Take the tram up to castle hill. Sure, we could have walked up to the castle. But we didn’t want to. It was fun to take the tram up the hill even though it was a bit expensive. A panoramic of the city slowly comes into view as you ascend the hill. And it was nice to not have to walk up that steep incline.


Check out a Hungarian secret box.
Matt and I found these after we got off the tram on castle hill. We collected coins for my cousin during our trip and needed a box to put them in. This type of box is so cool. You have to remove secret panels in order to get to the key. It was an awesome souvenir to bring home.

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The Magic & Struggles of Venice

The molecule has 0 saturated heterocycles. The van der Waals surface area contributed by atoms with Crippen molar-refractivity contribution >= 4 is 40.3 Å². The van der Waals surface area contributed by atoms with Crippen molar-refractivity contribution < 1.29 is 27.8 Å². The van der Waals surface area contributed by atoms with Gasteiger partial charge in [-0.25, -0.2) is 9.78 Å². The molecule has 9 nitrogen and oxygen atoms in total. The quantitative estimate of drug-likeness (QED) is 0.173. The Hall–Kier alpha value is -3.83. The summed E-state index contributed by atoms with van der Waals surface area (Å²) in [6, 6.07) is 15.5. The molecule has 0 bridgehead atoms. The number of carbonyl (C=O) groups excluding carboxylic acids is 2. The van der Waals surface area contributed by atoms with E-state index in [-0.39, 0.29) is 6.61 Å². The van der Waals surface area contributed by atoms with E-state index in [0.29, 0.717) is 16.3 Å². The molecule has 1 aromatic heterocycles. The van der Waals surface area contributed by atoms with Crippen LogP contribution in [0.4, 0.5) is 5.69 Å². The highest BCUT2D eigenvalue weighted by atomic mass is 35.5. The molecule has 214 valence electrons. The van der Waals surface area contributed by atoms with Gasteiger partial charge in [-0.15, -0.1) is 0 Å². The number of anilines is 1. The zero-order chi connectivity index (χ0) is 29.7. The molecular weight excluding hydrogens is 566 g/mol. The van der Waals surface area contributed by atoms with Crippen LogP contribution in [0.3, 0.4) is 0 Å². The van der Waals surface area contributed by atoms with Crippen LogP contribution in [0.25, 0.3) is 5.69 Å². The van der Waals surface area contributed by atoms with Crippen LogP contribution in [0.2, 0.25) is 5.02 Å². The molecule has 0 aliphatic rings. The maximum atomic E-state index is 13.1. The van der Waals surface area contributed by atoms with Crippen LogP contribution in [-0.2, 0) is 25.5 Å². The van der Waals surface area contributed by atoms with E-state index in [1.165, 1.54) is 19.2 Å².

Venice is a magical place. Before I traveled to this location I saw plenty of pictures which inspired me to make the trip to the city in the first place. Matt and I arrive in Venice in the dark. Taking the train into the city, we know there is water on either side of the tracks but we can’t see it. Snatching up our backpacks, we struggle to hoist the oversized luggage upon our backs before we exit the train station. Leaving the terminal, we see a huge canal in front of us but we can’t really see everything. It’s dark and threatening rain so we focus on getting to our hostel. We take a side street and walk away from the canal to an enclosed square with no water in sight. In our room we are in a closed off world; the window opens to the view of a brick wall of the next building over. I stick my head out the window and crane my neck to the right to catch a glimpse of the square we just scurried across. I get ready for sleep and crawl into bed, thankful for reaching our destination and briefly noting the run Matt and I planned for tomorrow.